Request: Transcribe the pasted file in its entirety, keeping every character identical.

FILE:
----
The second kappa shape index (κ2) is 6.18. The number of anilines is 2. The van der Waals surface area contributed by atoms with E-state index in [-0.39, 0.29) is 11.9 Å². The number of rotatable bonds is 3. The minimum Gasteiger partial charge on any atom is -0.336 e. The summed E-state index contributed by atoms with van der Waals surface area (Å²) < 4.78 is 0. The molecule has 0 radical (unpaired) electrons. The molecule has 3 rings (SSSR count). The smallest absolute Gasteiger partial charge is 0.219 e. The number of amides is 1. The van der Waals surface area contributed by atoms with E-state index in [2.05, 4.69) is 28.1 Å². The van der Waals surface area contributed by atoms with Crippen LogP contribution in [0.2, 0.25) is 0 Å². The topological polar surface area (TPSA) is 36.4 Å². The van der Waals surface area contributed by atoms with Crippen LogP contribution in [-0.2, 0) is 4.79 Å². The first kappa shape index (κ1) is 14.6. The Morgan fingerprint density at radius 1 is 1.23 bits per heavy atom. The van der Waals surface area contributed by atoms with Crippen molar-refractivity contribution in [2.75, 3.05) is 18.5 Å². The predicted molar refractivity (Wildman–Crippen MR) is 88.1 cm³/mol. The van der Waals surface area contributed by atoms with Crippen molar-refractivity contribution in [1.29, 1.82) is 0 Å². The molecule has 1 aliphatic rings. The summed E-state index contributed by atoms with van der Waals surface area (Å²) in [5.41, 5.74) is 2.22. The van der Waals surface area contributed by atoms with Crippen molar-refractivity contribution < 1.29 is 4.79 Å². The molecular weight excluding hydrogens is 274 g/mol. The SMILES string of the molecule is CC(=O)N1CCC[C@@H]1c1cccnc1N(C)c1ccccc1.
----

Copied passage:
The second kappa shape index (κ2) is 6.18. The number of anilines is 2. The van der Waals surface area contributed by atoms with E-state index in [-0.39, 0.29) is 11.9 Å². The number of rotatable bonds is 3. The minimum Gasteiger partial charge on any atom is -0.336 e. The summed E-state index contributed by atoms with van der Waals surface area (Å²) < 4.78 is 0. The molecule has 0 radical (unpaired) electrons. The molecule has 3 rings (SSSR count). The smallest absolute Gasteiger partial charge is 0.219 e. The number of amides is 1. The van der Waals surface area contributed by atoms with E-state index in [2.05, 4.69) is 28.1 Å². The van der Waals surface area contributed by atoms with Crippen LogP contribution in [0.2, 0.25) is 0 Å². The topological polar surface area (TPSA) is 36.4 Å². The van der Waals surface area contributed by atoms with Crippen LogP contribution in [-0.2, 0) is 4.79 Å². The first kappa shape index (κ1) is 14.6. The Morgan fingerprint density at radius 1 is 1.23 bits per heavy atom. The van der Waals surface area contributed by atoms with Crippen molar-refractivity contribution in [2.75, 3.05) is 18.5 Å². The predicted molar refractivity (Wildman–Crippen MR) is 88.1 cm³/mol. The van der Waals surface area contributed by atoms with Crippen molar-refractivity contribution in [1.29, 1.82) is 0 Å². The molecule has 1 aliphatic rings. The summed E-state index contributed by atoms with van der Waals surface area (Å²) in [5.41, 5.74) is 2.22. The van der Waals surface area contributed by atoms with Crippen molar-refractivity contribution < 1.29 is 4.79 Å². The molecular weight excluding hydrogens is 274 g/mol. The SMILES string of the molecule is CC(=O)N1CCC[C@@H]1c1cccnc1N(C)c1ccccc1.